This piece will introduce in brief aspects of more than twenty local ‘fragmentary’ languages from the ancient Western Mediterranean; these are referred to as ‘fragmentary’ because of the scarcity of available documents to enable them to be deciphered completely.

Map of local languages in the Western Mediterranean (G. de Tord Basterra).

Northern Italy

The most widespread and best-known of all Palaeo-European epigraphic cultures is Etruscan. This was a Non-Indo-European language which has been documented in more than 10,000 inscriptions found in Italy – from Tuscany, the Po Valley, Latium, Umbria, and even Campania – that were written between the 7th and 1st centuries BC. The Etruscans wrote in their own local alphabet, but there are also some late inscriptions that have been transcribed in the Latin alphabet. Most of the surviving texts are property inscriptions, as well as funerary and religious ones; these have been inscribed on a wide variety of objects. Particularly interesting are Etruscan monumental sarcophagi, decorated mirrors, and the golden laminae from Pyrgi.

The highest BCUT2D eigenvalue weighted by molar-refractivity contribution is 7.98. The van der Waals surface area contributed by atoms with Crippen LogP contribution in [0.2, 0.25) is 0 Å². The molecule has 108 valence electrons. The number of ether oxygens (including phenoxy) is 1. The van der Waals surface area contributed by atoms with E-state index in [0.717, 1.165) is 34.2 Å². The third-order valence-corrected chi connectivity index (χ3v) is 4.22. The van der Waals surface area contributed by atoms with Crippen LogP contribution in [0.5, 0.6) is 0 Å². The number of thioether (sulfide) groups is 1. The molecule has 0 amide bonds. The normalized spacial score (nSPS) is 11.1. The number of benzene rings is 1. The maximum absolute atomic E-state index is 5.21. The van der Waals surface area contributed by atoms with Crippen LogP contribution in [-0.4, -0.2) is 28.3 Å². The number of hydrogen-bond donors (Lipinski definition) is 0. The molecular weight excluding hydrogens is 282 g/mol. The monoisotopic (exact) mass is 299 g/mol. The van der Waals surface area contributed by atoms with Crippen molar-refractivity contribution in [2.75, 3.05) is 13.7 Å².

Golden tablets from Pyrgi with Etruscan and Punic inscriptions (Villa Giulia Museum, Rome, Italy).